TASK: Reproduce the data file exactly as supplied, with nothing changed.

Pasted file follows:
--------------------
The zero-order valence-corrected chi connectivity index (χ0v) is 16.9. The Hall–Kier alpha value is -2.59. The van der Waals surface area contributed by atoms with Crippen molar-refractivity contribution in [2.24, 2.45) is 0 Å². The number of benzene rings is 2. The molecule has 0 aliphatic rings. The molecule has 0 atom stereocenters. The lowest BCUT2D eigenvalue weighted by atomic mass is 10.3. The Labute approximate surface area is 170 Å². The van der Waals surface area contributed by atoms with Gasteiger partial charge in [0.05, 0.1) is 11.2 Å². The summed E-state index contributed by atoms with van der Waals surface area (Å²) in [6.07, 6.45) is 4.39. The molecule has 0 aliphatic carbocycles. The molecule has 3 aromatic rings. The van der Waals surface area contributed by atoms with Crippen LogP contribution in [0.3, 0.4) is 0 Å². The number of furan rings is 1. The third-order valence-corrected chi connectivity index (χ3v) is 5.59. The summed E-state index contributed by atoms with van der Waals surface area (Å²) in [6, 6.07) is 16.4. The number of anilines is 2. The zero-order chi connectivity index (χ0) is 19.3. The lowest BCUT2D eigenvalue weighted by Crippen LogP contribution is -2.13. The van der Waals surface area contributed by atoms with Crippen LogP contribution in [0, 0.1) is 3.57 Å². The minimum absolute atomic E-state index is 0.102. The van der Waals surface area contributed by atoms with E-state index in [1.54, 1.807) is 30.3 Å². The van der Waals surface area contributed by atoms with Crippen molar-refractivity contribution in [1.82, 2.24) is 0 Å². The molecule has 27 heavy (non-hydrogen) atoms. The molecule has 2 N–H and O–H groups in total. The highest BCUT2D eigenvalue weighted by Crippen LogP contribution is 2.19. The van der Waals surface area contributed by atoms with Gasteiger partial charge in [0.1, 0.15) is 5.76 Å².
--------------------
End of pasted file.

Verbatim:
The zero-order valence-corrected chi connectivity index (χ0v) is 16.9. The Hall–Kier alpha value is -2.59. The van der Waals surface area contributed by atoms with Crippen molar-refractivity contribution in [2.24, 2.45) is 0 Å². The number of benzene rings is 2. The molecule has 0 aliphatic rings. The molecule has 0 atom stereocenters. The lowest BCUT2D eigenvalue weighted by atomic mass is 10.3. The Labute approximate surface area is 170 Å². The van der Waals surface area contributed by atoms with Gasteiger partial charge in [0.05, 0.1) is 11.2 Å². The summed E-state index contributed by atoms with van der Waals surface area (Å²) in [6.07, 6.45) is 4.39. The molecule has 0 aliphatic carbocycles. The molecule has 3 aromatic rings. The van der Waals surface area contributed by atoms with Crippen LogP contribution in [0.3, 0.4) is 0 Å². The number of furan rings is 1. The third-order valence-corrected chi connectivity index (χ3v) is 5.59. The summed E-state index contributed by atoms with van der Waals surface area (Å²) in [6, 6.07) is 16.4. The number of anilines is 2. The zero-order chi connectivity index (χ0) is 19.3. The lowest BCUT2D eigenvalue weighted by Crippen LogP contribution is -2.13. The van der Waals surface area contributed by atoms with Crippen LogP contribution in [0, 0.1) is 3.57 Å². The minimum absolute atomic E-state index is 0.102. The van der Waals surface area contributed by atoms with E-state index in [1.54, 1.807) is 30.3 Å². The van der Waals surface area contributed by atoms with Crippen molar-refractivity contribution in [1.82, 2.24) is 0 Å². The molecule has 27 heavy (non-hydrogen) atoms. The molecule has 2 N–H and O–H groups in total. The highest BCUT2D eigenvalue weighted by Crippen LogP contribution is 2.19. The van der Waals surface area contributed by atoms with Gasteiger partial charge in [0.1, 0.15) is 5.76 Å².